The Criminal Investigations Department of the Ghana Police Service is investigating circumstances under which Ghana was robbed of huge sums of revenue following gold export proceeds of over $2.3 billion which were not repatriated into the country.
The proceeds which relate to only the year 2016, were not repatriated into the country, as required by the laws of Ghana, the Daily Statesman reports.
The situation may have enriched some unscrupulous gold dealers, particularly Indians and Chinese, as well as, their Ghanaian collaborators, the newspaper reports.
The Association of Gold Exporters of Ghana, an umbrella body of local small-scale gold exporters had earlier in the year, made some allegations of some dubious business deals, including alleged money laundering, by Indians, Chinese and other foreign nationals.
Some management and board members of the Precious Minerals Marketing Company were said to have connived with some of the foreign nationals.
“PMMC is exporting gold on behalf of third parties and these guys are not bringing the money back and this is creating a huge vacuum within the sector. PMMC, no matter how much they ship, they don’t repatriate one percent,” Asante Asare, leader of the AGEG, alleged.
About 145 exporting companies, many having foreign ownership, were said to have engaged in their alleged fraudulent businesses using the PMMC as a conduit, with Ghanaians allegedly fronting for them.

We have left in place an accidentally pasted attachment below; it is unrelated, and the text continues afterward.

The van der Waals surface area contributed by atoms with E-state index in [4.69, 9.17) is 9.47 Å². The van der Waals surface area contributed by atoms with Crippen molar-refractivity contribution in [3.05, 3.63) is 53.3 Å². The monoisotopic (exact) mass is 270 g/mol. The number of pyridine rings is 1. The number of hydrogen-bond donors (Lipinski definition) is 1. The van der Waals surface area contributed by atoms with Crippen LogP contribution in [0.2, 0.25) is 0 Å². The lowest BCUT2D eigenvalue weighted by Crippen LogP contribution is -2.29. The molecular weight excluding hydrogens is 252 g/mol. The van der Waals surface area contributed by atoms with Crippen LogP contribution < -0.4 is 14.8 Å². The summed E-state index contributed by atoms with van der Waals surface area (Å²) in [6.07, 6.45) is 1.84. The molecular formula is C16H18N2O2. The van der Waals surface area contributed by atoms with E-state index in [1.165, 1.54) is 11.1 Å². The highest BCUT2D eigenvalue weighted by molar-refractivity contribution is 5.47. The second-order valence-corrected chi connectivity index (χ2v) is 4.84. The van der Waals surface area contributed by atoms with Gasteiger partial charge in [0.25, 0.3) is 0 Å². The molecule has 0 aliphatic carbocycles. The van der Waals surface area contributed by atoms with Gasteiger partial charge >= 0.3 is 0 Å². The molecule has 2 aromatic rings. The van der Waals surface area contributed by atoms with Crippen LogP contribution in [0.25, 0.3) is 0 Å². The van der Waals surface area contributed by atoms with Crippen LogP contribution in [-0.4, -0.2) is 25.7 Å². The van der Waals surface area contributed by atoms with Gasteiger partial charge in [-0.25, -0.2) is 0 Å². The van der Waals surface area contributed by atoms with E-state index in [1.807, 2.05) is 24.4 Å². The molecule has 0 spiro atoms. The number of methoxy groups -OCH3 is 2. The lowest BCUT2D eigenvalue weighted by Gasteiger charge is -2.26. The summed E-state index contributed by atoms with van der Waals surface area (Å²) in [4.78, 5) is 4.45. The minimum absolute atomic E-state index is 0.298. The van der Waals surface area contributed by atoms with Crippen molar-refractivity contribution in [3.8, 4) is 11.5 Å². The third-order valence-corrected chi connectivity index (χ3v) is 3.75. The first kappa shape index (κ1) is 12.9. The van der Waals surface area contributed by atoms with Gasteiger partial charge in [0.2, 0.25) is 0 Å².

The paper also alleged that officials in the Mahama administration under whose tenure the loss was incurred had allowed the illegal activity to go on because they were beneficiaries of the scam.
The Bank of Ghana has since suspended the PMMC from shipping gold out of the country.
The PMMC Managing Director, Kojo Opare Hammond told Accra-based Citi FM that the BoG has been asked to look into the banking details of the 145 companies, “but it looks like up till now, they have not even been able to trace the bank accounts of some of these companies.”
“What is making it alarming is that in one year, that amount of Gold was shipped through of PMMC alone” he noted further, as an indication that the losses extend beyond 2016.
“There is no record to indicate that [any money was returned]. In fact, the Bank of Ghana is still on us asking for more information that will help them to even find out where these companies are so that at least they can ask them to come and pay what they were supposed to pay but didn’t come back. Unfortunately, many of them have not been traced.”
He said that these companies are supposed to be owned by Ghanaians “but a lot of them probably had some foreigners behind them in doing this.”